- 22.05.2020 09:15 am
- 19.08.2016 09:30 am
- 11.04.2016 12:00 pm
Last year global merger and acquisition (M&A) activity reached record highs, accounting for nearly $4 trillion in announced volumes. Cross-border M&As made up a significant chunk of this activity, 36 percent – up from 31 percent in 2015.
But, despite the high volumes of M&As, most continue to lack an essential ingredient to maximize profits: currency analytics.
Why should currency data be factored into M&As? Using accurate and timely currency data enhances the value of the investment, reduces risk and can even make the acquisition more affordable.
Yet, many C-level executives continue to overlook this component.
Cross-border M&As are popular for a multitude of reasons, but their basic appeal usually comes down to simple economics: When the value of one currency is perceived to be high, and another is perceived to be low, corporations are incentivized to find investment opportunities in markets with lower currency values. It is no different than a friend of mine who recently took his family skiing in Canada rather than Aspen. The weak Canadian currency meant his vacation would be 30 percent cheaper in Canada than Colorado.
This is an economic principle that everyone from ski bums to CEOs can appreciate.
Perceptions Shape the Value of Investments – and Currencies
So, why do some corporates fail to fully exploit currency data in M&As? To answer this, let’s start by considering the inherent trends in global currencies and how they create opportunities.
We do not need to look back very far to do this.
Prior to the 2008 global financial crisis, the euro was strong and many European investors (in particular, Dutch pension plans) used their euro buying power to purchase U.S. assets. This shifted investor perception. Migration to U.S. investments suddenly appeared attractive, causing the U.S. dollar to increase while the perceived value of the euro slipped (further strengthening the dollar).
More recently, a similar scenario played out when Chinese investors began buying U.S. and European assets. The Chinese yuan was perceived to be strong and Chinese investors sought out overseas investments. (Although in more than a few cases, Chinese investors were willing to “overpay” for these investments because of the intellectual property included in purchase price.) Once again, this migration caused the values of U.S. and European investments to rise while the yuan declined.
I deliberately emphasize “perceptions” in these examples because both illustrate the volatility of markets and how quickly currencies – and perceptions – can fluctuate.
As you can see, currency – or foreign exchange (FX) – rates can drive investments. But the perceived value of investments can also drive FX rates.
How FX Analytics Can Enhance M&A
Traditionally, cross-border M&As included investment bankers to serve, in part, as advisors, helping boards understand how the gap between the interest rate of Currency A and Currency B might affect the merger. This gap is known as the interest rate differential. And although investment bankers understand this, he or she probably does not understand and/or lacks visibility into how currencies flow through either the acquiring company or the one being acquired.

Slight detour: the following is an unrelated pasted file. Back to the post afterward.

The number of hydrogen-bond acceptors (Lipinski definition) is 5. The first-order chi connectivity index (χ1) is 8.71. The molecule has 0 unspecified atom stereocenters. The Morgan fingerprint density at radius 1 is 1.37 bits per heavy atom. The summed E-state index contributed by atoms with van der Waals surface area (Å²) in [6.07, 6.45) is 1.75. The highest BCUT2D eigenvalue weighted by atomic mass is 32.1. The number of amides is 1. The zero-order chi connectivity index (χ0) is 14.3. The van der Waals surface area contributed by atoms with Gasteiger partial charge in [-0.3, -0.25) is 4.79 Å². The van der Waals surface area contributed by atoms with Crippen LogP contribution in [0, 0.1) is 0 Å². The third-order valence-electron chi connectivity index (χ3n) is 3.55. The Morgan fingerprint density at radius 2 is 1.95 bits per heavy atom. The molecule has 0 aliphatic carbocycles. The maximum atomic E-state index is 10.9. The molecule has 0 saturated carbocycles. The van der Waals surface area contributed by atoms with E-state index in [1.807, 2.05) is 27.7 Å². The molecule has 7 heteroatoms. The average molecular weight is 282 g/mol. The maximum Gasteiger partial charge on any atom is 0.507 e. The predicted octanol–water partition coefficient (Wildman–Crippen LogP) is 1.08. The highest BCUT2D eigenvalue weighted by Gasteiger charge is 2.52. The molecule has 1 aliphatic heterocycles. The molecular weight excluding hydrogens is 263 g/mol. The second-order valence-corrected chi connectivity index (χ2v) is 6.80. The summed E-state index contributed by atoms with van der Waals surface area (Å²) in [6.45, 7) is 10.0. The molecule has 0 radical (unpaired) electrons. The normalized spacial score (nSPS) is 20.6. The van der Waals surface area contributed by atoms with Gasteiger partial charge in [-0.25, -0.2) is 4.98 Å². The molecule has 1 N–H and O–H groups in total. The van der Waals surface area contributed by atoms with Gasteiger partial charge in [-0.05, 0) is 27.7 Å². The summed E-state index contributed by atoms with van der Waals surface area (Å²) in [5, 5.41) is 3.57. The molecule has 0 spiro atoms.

To be fair, currency flow is a complicated. It requires a lot of historic, not-easily-found data.
This is where currency data analytics come in.
In cross-border M&As, differing interest rates can create interest-earning opportunities for the acquiring company. If the acquiring company purchases an inflationary investment, the acquiring company may still earn interest if it hedges its investment. In other words, acquiring organizations generate income while hedging their investment. They eliminate risk while earning revenue.
I referred to this as a missed opportunity at the outset of this article because not all C-level executives fully exploit the advantages that come from merging two (or more) data sets to make the M&A pricing process more precise, possibly more lucrative – but certainly less risky.
A generation ago the ability to analyze and leverage currency data to this degree was unimaginable. It would have required teams of consultants to figure it out, and by the time opportunities, costs and risks were identified, the transaction likely would have occurred (and, as such, the role currency can play would continue to be ignored - except for a possible price premium for the unknown).
Technology – and more specifically, data analytics – have created this opportunity, but it is an opportunity that only some corporations are leveraging.
Why You Should Leverage Data in M&As
Earlier this year, Financial IT featured an article by Andrew Joss, with EMEA, discussed the important role data can play in the M&A process. Joss wrote: “[Merging] companies must be able to use their shared data as quickly as possible to drive financial value.”
I agree: following a merger, quickly combining datasets does increase overall value. But I would argue that executives should be maximizing the value by fully leveraging relevant data before the M&A is finalized.
If you are a CEO, CFO or CIO considering a merger or acquisition, do not settle for an investment banker’s recommendation to offset risk using a simple premium. This approach may have made sense in 1987, but in 2017 – when advanced currency data analytics are available – it is out of step. Deutsche Bank and Wells Fargo, for instance, are two institutions that come to mind that that have woven modern currency analytics in their processes.
By leveraging currency analytics, executives considering a merger or acquisition are empowered. They can see how currencies flow through both companies – and what the eventual merger will mean for both entities. Doing so will create a competitive advantage over those multinationals considering the same acquisition.